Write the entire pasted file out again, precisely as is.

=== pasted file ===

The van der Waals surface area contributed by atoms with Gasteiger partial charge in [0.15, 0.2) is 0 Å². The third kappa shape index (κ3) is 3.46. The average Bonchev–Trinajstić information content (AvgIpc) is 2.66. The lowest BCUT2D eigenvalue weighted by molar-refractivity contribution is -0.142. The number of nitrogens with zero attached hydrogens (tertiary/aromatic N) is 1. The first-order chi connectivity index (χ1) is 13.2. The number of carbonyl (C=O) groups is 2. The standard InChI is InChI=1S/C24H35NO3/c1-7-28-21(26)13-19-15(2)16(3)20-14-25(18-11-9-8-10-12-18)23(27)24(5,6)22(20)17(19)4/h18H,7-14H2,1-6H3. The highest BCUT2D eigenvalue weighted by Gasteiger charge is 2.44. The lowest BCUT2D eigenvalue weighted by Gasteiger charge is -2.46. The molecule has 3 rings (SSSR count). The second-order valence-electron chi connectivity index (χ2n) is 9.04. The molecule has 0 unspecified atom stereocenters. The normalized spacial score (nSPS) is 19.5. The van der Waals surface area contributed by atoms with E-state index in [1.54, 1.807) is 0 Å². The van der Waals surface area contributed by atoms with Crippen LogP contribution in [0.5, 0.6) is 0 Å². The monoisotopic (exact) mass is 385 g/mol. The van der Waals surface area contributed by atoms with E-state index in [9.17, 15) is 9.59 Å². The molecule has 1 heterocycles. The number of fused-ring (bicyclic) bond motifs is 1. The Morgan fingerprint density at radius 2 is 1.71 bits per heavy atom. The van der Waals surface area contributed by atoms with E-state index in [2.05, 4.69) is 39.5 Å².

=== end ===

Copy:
The van der Waals surface area contributed by atoms with Gasteiger partial charge in [0.15, 0.2) is 0 Å². The third kappa shape index (κ3) is 3.46. The average Bonchev–Trinajstić information content (AvgIpc) is 2.66. The lowest BCUT2D eigenvalue weighted by molar-refractivity contribution is -0.142. The number of nitrogens with zero attached hydrogens (tertiary/aromatic N) is 1. The first-order chi connectivity index (χ1) is 13.2. The number of carbonyl (C=O) groups is 2. The standard InChI is InChI=1S/C24H35NO3/c1-7-28-21(26)13-19-15(2)16(3)20-14-25(18-11-9-8-10-12-18)23(27)24(5,6)22(20)17(19)4/h18H,7-14H2,1-6H3. The highest BCUT2D eigenvalue weighted by Gasteiger charge is 2.44. The lowest BCUT2D eigenvalue weighted by Gasteiger charge is -2.46. The molecule has 3 rings (SSSR count). The second-order valence-electron chi connectivity index (χ2n) is 9.04. The molecule has 0 unspecified atom stereocenters. The normalized spacial score (nSPS) is 19.5. The van der Waals surface area contributed by atoms with E-state index in [1.54, 1.807) is 0 Å². The van der Waals surface area contributed by atoms with Crippen LogP contribution in [0.5, 0.6) is 0 Å². The monoisotopic (exact) mass is 385 g/mol. The van der Waals surface area contributed by atoms with E-state index in [9.17, 15) is 9.59 Å². The molecule has 1 heterocycles. The number of fused-ring (bicyclic) bond motifs is 1. The Morgan fingerprint density at radius 2 is 1.71 bits per heavy atom. The van der Waals surface area contributed by atoms with E-state index in [2.05, 4.69) is 39.5 Å².